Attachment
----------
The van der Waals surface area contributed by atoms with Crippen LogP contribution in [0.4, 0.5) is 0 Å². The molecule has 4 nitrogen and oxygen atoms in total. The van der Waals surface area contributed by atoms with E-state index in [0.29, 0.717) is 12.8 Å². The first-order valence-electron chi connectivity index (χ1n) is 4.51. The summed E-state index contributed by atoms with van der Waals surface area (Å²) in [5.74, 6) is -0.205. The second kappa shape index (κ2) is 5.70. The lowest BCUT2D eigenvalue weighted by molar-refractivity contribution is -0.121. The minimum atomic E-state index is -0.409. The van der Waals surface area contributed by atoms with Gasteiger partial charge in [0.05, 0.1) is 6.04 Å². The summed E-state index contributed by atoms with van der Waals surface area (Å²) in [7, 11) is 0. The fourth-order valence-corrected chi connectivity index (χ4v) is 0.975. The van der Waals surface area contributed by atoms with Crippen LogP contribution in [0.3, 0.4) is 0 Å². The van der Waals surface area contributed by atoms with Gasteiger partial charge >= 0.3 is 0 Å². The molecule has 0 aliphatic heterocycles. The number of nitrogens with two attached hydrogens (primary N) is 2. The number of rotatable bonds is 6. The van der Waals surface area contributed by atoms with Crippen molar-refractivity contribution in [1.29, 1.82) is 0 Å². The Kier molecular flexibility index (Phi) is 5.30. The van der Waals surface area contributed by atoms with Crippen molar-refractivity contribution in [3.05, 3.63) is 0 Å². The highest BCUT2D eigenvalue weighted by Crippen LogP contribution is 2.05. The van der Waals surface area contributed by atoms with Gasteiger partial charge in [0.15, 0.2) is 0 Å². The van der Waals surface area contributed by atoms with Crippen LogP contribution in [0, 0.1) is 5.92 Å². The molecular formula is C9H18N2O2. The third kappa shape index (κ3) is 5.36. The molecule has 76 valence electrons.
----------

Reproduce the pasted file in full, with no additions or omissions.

The van der Waals surface area contributed by atoms with Crippen LogP contribution in [0.4, 0.5) is 0 Å². The molecule has 4 nitrogen and oxygen atoms in total. The van der Waals surface area contributed by atoms with E-state index in [0.29, 0.717) is 12.8 Å². The first-order valence-electron chi connectivity index (χ1n) is 4.51. The summed E-state index contributed by atoms with van der Waals surface area (Å²) in [5.74, 6) is -0.205. The second kappa shape index (κ2) is 5.70. The lowest BCUT2D eigenvalue weighted by molar-refractivity contribution is -0.121. The minimum atomic E-state index is -0.409. The van der Waals surface area contributed by atoms with Gasteiger partial charge in [0.05, 0.1) is 6.04 Å². The summed E-state index contributed by atoms with van der Waals surface area (Å²) in [7, 11) is 0. The fourth-order valence-corrected chi connectivity index (χ4v) is 0.975. The van der Waals surface area contributed by atoms with Crippen LogP contribution in [0.3, 0.4) is 0 Å². The van der Waals surface area contributed by atoms with Gasteiger partial charge >= 0.3 is 0 Å². The molecule has 0 aliphatic heterocycles. The number of nitrogens with two attached hydrogens (primary N) is 2. The number of rotatable bonds is 6. The van der Waals surface area contributed by atoms with Crippen molar-refractivity contribution in [1.29, 1.82) is 0 Å². The Kier molecular flexibility index (Phi) is 5.30. The van der Waals surface area contributed by atoms with Crippen molar-refractivity contribution in [3.05, 3.63) is 0 Å². The highest BCUT2D eigenvalue weighted by Crippen LogP contribution is 2.05. The van der Waals surface area contributed by atoms with Gasteiger partial charge in [0.15, 0.2) is 0 Å². The van der Waals surface area contributed by atoms with Crippen LogP contribution in [0, 0.1) is 5.92 Å². The molecular formula is C9H18N2O2. The third kappa shape index (κ3) is 5.36. The molecule has 76 valence electrons.